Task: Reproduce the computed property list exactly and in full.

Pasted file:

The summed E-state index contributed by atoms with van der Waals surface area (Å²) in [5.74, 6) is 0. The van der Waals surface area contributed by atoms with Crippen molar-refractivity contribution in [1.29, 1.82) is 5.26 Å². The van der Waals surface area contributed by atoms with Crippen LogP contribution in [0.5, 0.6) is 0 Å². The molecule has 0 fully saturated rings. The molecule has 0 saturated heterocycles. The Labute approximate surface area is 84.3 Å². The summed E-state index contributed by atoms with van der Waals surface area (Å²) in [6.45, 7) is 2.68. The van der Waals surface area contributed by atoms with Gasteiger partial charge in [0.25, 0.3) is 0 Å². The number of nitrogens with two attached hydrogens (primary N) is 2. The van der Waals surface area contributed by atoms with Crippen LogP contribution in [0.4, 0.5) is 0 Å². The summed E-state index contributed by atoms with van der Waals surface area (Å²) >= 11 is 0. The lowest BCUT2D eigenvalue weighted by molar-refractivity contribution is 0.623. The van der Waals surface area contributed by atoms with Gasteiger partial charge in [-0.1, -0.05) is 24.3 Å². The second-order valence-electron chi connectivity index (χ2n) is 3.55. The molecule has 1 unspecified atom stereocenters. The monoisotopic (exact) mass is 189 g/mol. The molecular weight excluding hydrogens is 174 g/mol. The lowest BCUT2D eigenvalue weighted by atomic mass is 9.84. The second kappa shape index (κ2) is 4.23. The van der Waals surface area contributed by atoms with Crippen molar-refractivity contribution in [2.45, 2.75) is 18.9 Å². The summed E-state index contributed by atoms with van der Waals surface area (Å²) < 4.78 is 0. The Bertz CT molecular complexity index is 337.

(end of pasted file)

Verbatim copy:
The summed E-state index contributed by atoms with van der Waals surface area (Å²) in [5.74, 6) is 0. The van der Waals surface area contributed by atoms with Crippen molar-refractivity contribution in [1.29, 1.82) is 5.26 Å². The van der Waals surface area contributed by atoms with Crippen LogP contribution in [0.5, 0.6) is 0 Å². The molecule has 0 fully saturated rings. The molecule has 0 saturated heterocycles. The Labute approximate surface area is 84.3 Å². The summed E-state index contributed by atoms with van der Waals surface area (Å²) in [6.45, 7) is 2.68. The van der Waals surface area contributed by atoms with Gasteiger partial charge in [0.25, 0.3) is 0 Å². The number of nitrogens with two attached hydrogens (primary N) is 2. The van der Waals surface area contributed by atoms with Crippen LogP contribution in [0.4, 0.5) is 0 Å². The summed E-state index contributed by atoms with van der Waals surface area (Å²) >= 11 is 0. The lowest BCUT2D eigenvalue weighted by molar-refractivity contribution is 0.623. The van der Waals surface area contributed by atoms with Gasteiger partial charge in [-0.1, -0.05) is 24.3 Å². The second-order valence-electron chi connectivity index (χ2n) is 3.55. The molecule has 1 unspecified atom stereocenters. The monoisotopic (exact) mass is 189 g/mol. The molecular weight excluding hydrogens is 174 g/mol. The lowest BCUT2D eigenvalue weighted by atomic mass is 9.84. The second kappa shape index (κ2) is 4.23. The van der Waals surface area contributed by atoms with Crippen molar-refractivity contribution in [2.45, 2.75) is 18.9 Å². The summed E-state index contributed by atoms with van der Waals surface area (Å²) < 4.78 is 0. The Bertz CT molecular complexity index is 337.